Getting ready for one of the toughest: the Whaka 100

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Rotorua has long been touted as one of the greatest mountain biking destinations, with the trails of the Redwoods – the hard work of the Rotorua Trails Trust – becoming almost mythical in their allure.

Sam Gaze at the 2016 Whaka

While principally a destination for those who enjoy the Southstar shuttle service and reps of the great Corners or Little Red Riding Huck – or perhaps even the sheer brake-free bliss that is Eagle vs Shark , it’s really got something for every level of rider and every style of mountain biking, all conveniently close to the city and with abundant hot pools nearby.

Enter the events.  Between World Championships in 2006, a couple of rounds of the Enduro World Series, and that Singlespeed World Championships in 2010, a WEMBO 24 hour in 2016 – it’s the ideal race playground.

The Whaka 100 is an event that takes advantage of this veritable smorgasbord of singletrack, promising an event that flirts with the fine line between pleasure and pain and is unashamedly marketed as “one of the toughest”.  With 25km, 50km and 100km events, it offers pleasure and pain from everything from the sprinter to the climb and the descender – and everything in between.

For my liking, the Whaka can say that, and yet offer more than just a gratuitous grovel through ridiculous climbs.  For every slog, there’ll be reward, on some of the sweetest trail in the world.  One of the toughest, but also one of the most rewarding.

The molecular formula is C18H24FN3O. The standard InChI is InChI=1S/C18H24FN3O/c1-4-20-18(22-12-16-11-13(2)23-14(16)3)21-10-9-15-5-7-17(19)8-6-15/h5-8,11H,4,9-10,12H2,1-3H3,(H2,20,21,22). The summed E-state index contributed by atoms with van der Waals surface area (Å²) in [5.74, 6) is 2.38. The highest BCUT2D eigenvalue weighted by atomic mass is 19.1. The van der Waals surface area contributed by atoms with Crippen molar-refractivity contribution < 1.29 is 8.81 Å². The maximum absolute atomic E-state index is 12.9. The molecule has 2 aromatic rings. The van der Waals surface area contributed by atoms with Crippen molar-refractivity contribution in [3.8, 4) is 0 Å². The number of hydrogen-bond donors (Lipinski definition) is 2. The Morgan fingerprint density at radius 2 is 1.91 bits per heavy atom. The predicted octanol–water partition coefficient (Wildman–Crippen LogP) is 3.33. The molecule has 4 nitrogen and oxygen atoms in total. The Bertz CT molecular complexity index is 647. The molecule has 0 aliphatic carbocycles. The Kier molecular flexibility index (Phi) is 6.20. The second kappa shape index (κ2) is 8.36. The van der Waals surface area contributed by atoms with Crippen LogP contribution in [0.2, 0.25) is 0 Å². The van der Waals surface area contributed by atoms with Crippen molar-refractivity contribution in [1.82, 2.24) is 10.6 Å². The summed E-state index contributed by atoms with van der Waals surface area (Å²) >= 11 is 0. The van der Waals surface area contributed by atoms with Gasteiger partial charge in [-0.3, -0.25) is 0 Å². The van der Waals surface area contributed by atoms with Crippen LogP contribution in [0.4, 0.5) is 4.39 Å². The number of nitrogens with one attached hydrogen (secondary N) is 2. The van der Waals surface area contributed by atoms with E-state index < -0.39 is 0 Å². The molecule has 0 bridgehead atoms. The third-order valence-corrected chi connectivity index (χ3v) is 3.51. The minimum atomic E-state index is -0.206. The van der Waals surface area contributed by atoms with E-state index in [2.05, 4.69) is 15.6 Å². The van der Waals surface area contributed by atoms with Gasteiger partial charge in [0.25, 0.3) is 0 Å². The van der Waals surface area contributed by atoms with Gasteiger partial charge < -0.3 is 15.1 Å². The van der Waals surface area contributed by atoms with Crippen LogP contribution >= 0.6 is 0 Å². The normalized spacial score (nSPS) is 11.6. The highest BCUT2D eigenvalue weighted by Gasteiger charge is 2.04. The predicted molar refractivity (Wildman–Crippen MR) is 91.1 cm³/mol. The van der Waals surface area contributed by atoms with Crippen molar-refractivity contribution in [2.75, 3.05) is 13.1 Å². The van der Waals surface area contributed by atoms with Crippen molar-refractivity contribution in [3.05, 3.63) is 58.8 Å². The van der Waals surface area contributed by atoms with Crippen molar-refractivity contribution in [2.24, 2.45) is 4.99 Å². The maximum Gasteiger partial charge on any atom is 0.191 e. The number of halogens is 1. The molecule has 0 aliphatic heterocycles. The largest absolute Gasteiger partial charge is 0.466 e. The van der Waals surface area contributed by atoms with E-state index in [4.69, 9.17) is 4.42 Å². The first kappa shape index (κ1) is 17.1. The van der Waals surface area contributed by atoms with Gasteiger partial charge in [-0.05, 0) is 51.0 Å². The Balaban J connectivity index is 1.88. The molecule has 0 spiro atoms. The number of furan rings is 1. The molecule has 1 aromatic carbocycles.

With a winner’s list that includes dual U23 XCO world champion Sam Gaze, it’ll be an interesting and hotly contested race in 2017.  The women’s racing is shaping up between local Josie Wilcox and fellow Christchurch-ian Jeanette Gerrie and will be a race of skills, climbing and attrition.  Meanwhile, I think the mens’ will be an epic battle between NZ stalwart Edwin Crossling – who singlehandedly decimated the field at the Contact Epic – and Jason English, fresh off regaining his Australian 24 hour crown in the way only Jason English can be fresh two weeks after a 24 hour.  Thrown into this will be the weather – while Rotorua is notorious for volcanic trails with excellent drainage, it’s been an atrociously wet winter and spring, and between slick descents and mechanicals, this will surely make its mark on the race.

Jason English is no stranger to the Rotorua Trails

As for me? With my run of chronic respiratory tract infections ticking neatly over to its 1 year anniversary, the day will be one of the toughest, and I’ll be riding to survive the climbs, and living for the descents down the sweet Rotovegas singletrack.  No matter how much the toughest – also the most rewarding.

A preliminary starter list can be found here:


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